CEO Fraud, or Business Email Compromise (BEC) scams target businesses that regularly conduct wire transfers. The incidence of these cyber scams has increased by 33% since 2020, according to a new report by the FBI. This rise, according to Alan Suderman at Fortune, saw losses at U.S. organizations in 2021 top nearly $2.4 billion.
The attack is straightforward and remarkably successful. The scammer gains access to an email account belonging to one of your employees (often from the finance department) and accesses your vendor accounts. The scammer sends a fraudulent request for a wire transfer payment, and the vendor is tricked into sending money to an account controlled by the scammer.
Suderman reports that, although BEC scams receive less attention than the huge ransomware attacks that have triggered government response and new regulations, BEC scams have been the costliest cybercrime in the U.S. for years. Even sophisticated organizations can fall victim to BEC scams; the huge payoffs and low risks associated with BEC scams have attracted criminals worldwide.
The FBI urges organizations to follow the steps below to avoid becoming a victim to BEC scams. Urge your team to be on the lookout for the following:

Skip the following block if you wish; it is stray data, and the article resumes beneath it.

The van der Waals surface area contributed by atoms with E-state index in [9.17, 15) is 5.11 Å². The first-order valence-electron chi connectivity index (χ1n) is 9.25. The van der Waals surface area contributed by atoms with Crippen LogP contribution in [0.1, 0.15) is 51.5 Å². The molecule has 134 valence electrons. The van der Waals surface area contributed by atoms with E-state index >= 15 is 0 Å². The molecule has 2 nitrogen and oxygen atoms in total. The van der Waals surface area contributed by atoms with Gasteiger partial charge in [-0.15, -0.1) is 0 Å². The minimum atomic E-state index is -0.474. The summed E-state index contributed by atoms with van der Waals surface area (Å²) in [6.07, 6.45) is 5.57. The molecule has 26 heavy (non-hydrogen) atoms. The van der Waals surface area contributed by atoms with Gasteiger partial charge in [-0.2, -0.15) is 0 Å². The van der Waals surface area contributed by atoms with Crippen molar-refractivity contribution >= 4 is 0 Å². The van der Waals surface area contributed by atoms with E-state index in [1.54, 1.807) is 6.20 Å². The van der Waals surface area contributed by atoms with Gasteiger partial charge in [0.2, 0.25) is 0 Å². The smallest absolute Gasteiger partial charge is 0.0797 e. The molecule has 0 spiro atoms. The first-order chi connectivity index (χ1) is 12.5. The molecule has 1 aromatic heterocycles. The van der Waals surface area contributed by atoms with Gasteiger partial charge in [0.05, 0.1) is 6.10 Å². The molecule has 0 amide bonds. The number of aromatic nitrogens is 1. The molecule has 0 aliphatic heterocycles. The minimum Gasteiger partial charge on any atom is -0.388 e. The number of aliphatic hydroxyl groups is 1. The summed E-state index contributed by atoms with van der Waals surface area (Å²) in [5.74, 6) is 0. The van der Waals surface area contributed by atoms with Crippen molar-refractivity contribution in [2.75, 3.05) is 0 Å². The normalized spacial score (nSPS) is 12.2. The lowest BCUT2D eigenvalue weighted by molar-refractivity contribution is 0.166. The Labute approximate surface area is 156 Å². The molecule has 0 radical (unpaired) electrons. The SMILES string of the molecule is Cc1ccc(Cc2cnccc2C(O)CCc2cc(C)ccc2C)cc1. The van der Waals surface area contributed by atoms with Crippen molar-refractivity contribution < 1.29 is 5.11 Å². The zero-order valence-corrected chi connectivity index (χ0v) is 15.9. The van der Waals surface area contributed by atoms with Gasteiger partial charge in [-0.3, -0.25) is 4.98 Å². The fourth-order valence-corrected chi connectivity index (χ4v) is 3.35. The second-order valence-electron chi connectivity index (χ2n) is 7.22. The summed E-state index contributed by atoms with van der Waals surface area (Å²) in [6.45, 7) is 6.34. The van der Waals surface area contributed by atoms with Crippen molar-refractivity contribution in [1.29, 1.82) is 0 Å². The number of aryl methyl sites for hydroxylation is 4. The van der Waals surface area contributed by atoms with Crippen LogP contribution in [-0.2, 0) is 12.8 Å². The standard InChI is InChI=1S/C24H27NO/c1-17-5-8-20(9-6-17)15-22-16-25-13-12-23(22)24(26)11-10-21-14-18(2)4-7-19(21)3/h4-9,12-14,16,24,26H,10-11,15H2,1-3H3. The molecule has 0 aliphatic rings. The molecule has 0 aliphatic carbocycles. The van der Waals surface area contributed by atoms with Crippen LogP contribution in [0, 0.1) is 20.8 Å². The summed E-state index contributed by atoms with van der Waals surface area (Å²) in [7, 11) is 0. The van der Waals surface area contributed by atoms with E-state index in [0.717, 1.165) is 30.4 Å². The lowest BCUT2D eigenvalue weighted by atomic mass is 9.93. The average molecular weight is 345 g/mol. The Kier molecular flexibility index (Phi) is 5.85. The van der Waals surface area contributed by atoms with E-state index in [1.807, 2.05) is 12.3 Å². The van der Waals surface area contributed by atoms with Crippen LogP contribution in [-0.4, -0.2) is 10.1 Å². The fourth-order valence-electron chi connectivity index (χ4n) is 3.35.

- Emails and phone calls to employees with requests for their account username and/or password
- An email address that has slight variations from the legitimate address (e.g., firstname.lastname@example.org instead of email@example.com)
- Unusual requests from a supplier to make a wire transfer (e.g., requests to bypass normal payment procedures or to only communicate by email)
- Check and double-check the owner of the email address. You can easily do this by clicking on the email address in the email header to identify the sender (e.g., the sender looks like firstname.lastname@example.org, however when you click on the email it looks like email@example.com)
Report a BEC Attack
- Contact your financial institution immediately and request that they contact the financial institution where the transfer was sent
- Next, contact your local FBI field office to report the crime
- Also, file a complaint with the FBI’s Internet Crime Complaint Center (IC3)
Cybersecurity threats are always evolving and extend well beyond the business enterprise, affecting many aspects of our daily lives. To take preventative steps and implement ongoing Security Awareness Training at your organization, contact Radiant Resources today.